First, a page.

Interview: Opus Kink

Photo of the band Opus Kink
Izzy Morris

Brighton sextet Opus Kink caught up with Impact’s Izzy Morris ahead of their appearance at Dot to Dot festival right here in Nottingham on May 28th. They discussed influences, Nottingham memories and the year to come.

Opus Kink’s sound is well and truly a concoction of different influences, mixing punk, funk, jazz and a whole host of other genres. I asked Angus how he’d go about describing it to new listeners and they opted for two oddly accurate labels; “Goth salsa” and “Chainsaw pop. A bit of what you fancy.” These genre-surfers don’t shy away from experimentation, although it’s not quite so cut and dry as sticking two random things together – “It’s not like we wake up and pick genres that we’re going to fuse that day… that said, we haven’t ventured far enough into mumble rap yet.” Punchy, horn-fuelled mumble rap? Count me in.

Being a sextet, there’s a lot of band members weighing in with their ideas. When asked how their perspectives and different worlds collide within their song writing, Angus replied that it happens “often jarringly and sometimes flawlessly, which are both as good as each other.”

their lack of unity can perhaps be the explanation for their genre-blending recipe

We later went on to discuss their individual listening habits and how those compare, contrast, and compliment the other members. It would appear that their lack of unity can perhaps be the explanation for their genre-blending recipe. The Opus Kink tour van can expect an interesting mix of country from Angus, the Gladiator soundtrack from Jed and Jack’s big band jazz. “It all goes in.” I was curious to see if there was any one band that united the band, but he said “not really. We share a common delight in ‘New York taxi horn music’ like the Lounge Lizards… no-wave stuff.”

The band feature on the absolutely stellar lineup for the upcoming Dot to Dot festival in May in both Bristol and Nottingham, on the 27th and 28th respectively. As for their peers on the lineup, Angus said that they were most excited to see “Tapir and Nukuluk but I don’t know a lot of what’s on so hopefully we’ll stumble upon something new.” But Dot to Dot isn’t their first time in Nottingham; their last visit was to Rock City, supporting the equally eclectic post-punk band Warmduscher. “I have a fond memory of eating a cardboard hotdog in the cinema that day, and the show was a big doozy. Touring with Warmduscher is very good craic, they’re wonderful men.”

While the band has released a slew of excellent singles, the most recent of which being Dust back in February, we are almost due for an album. It turns out there’s one in the works. “We’re demoing the album now, a fair way along. It sounds good so far and will probably bring the world moaning to its knees.” Now that’s a promising claim.

Their post-punk experimentalism will only continue to intrigue and cultivate audiences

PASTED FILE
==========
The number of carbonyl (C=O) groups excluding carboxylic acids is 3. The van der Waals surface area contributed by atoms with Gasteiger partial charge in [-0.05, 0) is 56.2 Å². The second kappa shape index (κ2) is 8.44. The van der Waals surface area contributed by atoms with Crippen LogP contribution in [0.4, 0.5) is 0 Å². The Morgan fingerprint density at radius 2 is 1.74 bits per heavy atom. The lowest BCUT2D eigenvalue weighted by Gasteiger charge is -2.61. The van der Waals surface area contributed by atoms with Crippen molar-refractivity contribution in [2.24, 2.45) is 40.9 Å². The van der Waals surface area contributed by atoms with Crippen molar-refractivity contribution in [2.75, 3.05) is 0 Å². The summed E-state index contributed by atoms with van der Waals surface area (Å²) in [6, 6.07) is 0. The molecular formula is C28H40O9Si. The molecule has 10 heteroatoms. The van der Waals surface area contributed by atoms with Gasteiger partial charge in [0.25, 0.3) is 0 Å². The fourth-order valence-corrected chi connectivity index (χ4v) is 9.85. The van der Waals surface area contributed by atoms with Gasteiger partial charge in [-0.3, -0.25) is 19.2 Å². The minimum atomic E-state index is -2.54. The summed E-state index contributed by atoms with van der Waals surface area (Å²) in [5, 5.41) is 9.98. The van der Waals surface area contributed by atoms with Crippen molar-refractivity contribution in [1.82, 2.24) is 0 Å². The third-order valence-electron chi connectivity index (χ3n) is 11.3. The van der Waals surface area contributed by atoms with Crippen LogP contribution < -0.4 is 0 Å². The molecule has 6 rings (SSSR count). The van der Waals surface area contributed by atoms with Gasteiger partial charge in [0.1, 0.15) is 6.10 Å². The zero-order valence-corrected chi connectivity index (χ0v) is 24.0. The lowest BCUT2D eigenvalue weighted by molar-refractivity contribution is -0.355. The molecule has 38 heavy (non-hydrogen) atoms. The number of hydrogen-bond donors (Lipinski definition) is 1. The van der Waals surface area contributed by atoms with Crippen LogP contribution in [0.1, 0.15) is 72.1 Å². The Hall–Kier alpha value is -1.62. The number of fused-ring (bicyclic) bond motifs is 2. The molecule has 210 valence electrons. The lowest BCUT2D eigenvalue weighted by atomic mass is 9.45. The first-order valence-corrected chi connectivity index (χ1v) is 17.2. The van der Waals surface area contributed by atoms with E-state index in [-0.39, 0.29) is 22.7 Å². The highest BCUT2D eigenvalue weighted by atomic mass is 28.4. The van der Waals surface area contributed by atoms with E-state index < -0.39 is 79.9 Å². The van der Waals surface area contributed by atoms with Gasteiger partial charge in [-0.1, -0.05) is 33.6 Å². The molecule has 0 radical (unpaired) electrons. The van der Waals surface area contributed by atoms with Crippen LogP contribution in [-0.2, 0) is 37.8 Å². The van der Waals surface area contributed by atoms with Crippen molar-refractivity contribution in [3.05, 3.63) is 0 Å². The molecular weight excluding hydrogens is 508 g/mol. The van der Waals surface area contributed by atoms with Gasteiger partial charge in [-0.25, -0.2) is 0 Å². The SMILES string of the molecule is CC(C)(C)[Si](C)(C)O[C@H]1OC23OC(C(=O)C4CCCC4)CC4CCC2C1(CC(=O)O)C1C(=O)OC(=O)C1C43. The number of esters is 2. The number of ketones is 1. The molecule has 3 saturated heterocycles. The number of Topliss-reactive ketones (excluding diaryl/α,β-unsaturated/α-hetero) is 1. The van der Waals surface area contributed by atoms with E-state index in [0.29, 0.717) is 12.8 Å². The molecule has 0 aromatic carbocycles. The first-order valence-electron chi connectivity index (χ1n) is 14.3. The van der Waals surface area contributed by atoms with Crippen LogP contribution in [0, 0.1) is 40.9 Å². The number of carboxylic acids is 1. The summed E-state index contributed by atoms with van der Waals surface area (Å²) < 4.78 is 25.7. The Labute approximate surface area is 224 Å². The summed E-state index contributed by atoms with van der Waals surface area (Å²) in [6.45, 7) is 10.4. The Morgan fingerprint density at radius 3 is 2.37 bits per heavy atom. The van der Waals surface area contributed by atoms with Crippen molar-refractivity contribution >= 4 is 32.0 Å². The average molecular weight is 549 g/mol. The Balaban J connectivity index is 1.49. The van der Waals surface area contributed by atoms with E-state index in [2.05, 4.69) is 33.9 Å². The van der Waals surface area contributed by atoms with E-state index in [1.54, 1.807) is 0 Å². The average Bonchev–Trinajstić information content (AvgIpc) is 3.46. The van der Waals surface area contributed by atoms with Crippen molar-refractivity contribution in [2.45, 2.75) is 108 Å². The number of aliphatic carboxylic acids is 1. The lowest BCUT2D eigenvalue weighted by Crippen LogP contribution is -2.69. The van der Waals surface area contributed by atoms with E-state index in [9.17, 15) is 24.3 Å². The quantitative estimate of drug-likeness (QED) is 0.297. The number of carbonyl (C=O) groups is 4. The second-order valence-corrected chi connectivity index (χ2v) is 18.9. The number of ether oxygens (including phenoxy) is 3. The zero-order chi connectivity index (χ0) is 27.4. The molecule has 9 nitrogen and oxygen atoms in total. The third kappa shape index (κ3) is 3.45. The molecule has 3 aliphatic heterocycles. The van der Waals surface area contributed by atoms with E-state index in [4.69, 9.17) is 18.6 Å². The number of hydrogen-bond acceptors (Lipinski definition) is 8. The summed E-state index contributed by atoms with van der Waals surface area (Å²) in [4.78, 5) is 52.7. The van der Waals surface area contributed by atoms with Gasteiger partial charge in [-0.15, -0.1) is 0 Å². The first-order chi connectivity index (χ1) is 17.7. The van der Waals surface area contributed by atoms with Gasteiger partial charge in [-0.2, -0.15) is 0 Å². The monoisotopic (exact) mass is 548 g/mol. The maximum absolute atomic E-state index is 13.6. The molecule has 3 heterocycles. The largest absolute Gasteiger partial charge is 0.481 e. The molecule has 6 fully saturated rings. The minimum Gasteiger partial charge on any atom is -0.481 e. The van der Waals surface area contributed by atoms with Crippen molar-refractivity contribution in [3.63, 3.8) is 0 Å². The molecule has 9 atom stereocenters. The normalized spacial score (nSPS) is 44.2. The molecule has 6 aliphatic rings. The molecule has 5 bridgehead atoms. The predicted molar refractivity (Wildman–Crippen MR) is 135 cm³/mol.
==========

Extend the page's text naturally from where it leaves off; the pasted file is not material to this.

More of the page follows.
The lyrics of Opus Kink are extremely poetic, with Angus himself having recently released a poetry collection entitled Dog Replica. I asked Angus if there was a lyric that he was most proud of writing, to which he replied “Oh, occasionally for five minutes. Then you end up despairing of it. Then a few months later it’s back in favour. So, it’s best not to pin anything up on the wall. But I enjoy the physical feeling of singing them all.” And as for a favourite track to perform – “hopefully whatever the new one is. And then the smash hits, St Paul or the love song.”

The band are one of the most exciting within UK live music right now, receiving high praise from audience members both familiar and unfamiliar with their work. It’s clear that their post-punk experimentalism will only continue to intrigue and cultivate audiences.

“One: Never give your art away for free”

You can expect “the unexpected, of course” from an Opus Kink gig, and “godwilling, a better evening than staying at home.” They’ve got quite the year to come, both with Dot to Dot on the horizon and time in Europe later in the year. Angus said that we was most excited “to record the new project and play our biggest UK shows in May. Then spreading our seed across Europe some more. Often the moments that end up being the most exciting come screaming from the ether at the last minute.” With buzz constantly growing, and rightfully so, for the band, I have no doubts at all that they’ve got a brilliant year ahead.

To wrap up the interview, I wanted to give the outspoken, witty and wise frontman the opportunity to impart any wisdoms he fancied onto Impact readers. I was not disappointed.

“Two old adages. One: never give your art away for free. Two: just because it’s got a trumpet, doesn’t mean it’s f*****g ska.”

Izzy Morris

Featured image courtesy of Anya Rose. Permission to use granted to Impact. No changes were made to this image.

In-article images courtesy of @opuskink via Instagram.com. No changes were made to these images.

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